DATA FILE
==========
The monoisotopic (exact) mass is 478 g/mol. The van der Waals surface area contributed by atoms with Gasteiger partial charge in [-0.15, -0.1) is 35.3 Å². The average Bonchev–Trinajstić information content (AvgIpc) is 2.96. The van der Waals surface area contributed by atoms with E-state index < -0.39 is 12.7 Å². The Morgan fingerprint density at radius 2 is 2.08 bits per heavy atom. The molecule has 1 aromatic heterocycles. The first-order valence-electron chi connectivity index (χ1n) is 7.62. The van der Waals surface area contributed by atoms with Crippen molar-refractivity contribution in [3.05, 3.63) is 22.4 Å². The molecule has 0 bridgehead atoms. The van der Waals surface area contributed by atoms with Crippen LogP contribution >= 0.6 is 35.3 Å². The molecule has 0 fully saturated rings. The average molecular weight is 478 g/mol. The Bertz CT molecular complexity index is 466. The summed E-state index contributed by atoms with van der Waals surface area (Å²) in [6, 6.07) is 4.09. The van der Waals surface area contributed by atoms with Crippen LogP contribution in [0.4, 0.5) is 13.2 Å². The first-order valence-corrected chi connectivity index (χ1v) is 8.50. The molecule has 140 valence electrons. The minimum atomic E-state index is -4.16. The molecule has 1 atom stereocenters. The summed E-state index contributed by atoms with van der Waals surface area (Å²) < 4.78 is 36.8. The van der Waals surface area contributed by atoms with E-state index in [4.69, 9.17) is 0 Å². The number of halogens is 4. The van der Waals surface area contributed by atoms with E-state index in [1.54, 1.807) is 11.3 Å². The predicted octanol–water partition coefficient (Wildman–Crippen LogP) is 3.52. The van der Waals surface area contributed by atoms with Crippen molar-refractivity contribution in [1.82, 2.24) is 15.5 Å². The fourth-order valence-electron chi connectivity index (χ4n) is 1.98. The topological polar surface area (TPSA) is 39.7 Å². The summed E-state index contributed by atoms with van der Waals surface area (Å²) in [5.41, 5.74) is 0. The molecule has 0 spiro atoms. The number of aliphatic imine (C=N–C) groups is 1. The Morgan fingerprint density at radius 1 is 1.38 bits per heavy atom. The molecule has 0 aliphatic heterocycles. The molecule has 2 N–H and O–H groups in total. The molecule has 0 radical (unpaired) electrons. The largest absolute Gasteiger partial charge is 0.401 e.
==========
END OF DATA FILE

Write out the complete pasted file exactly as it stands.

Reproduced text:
The monoisotopic (exact) mass is 478 g/mol. The van der Waals surface area contributed by atoms with Gasteiger partial charge in [-0.15, -0.1) is 35.3 Å². The average Bonchev–Trinajstić information content (AvgIpc) is 2.96. The van der Waals surface area contributed by atoms with E-state index < -0.39 is 12.7 Å². The Morgan fingerprint density at radius 2 is 2.08 bits per heavy atom. The molecule has 1 aromatic heterocycles. The first-order valence-electron chi connectivity index (χ1n) is 7.62. The van der Waals surface area contributed by atoms with Crippen molar-refractivity contribution in [3.05, 3.63) is 22.4 Å². The molecule has 0 bridgehead atoms. The van der Waals surface area contributed by atoms with Crippen LogP contribution >= 0.6 is 35.3 Å². The molecule has 0 fully saturated rings. The average molecular weight is 478 g/mol. The Bertz CT molecular complexity index is 466. The summed E-state index contributed by atoms with van der Waals surface area (Å²) in [6, 6.07) is 4.09. The van der Waals surface area contributed by atoms with Crippen LogP contribution in [0.4, 0.5) is 13.2 Å². The first-order valence-corrected chi connectivity index (χ1v) is 8.50. The molecule has 140 valence electrons. The minimum atomic E-state index is -4.16. The molecule has 1 atom stereocenters. The summed E-state index contributed by atoms with van der Waals surface area (Å²) < 4.78 is 36.8. The van der Waals surface area contributed by atoms with E-state index in [4.69, 9.17) is 0 Å². The number of halogens is 4. The van der Waals surface area contributed by atoms with E-state index in [1.54, 1.807) is 11.3 Å². The predicted octanol–water partition coefficient (Wildman–Crippen LogP) is 3.52. The van der Waals surface area contributed by atoms with Crippen molar-refractivity contribution in [1.82, 2.24) is 15.5 Å². The fourth-order valence-electron chi connectivity index (χ4n) is 1.98. The topological polar surface area (TPSA) is 39.7 Å². The summed E-state index contributed by atoms with van der Waals surface area (Å²) in [5.41, 5.74) is 0. The molecule has 0 spiro atoms. The number of aliphatic imine (C=N–C) groups is 1. The Morgan fingerprint density at radius 1 is 1.38 bits per heavy atom. The molecule has 0 aliphatic heterocycles. The molecule has 2 N–H and O–H groups in total. The molecule has 0 radical (unpaired) electrons. The largest absolute Gasteiger partial charge is 0.401 e.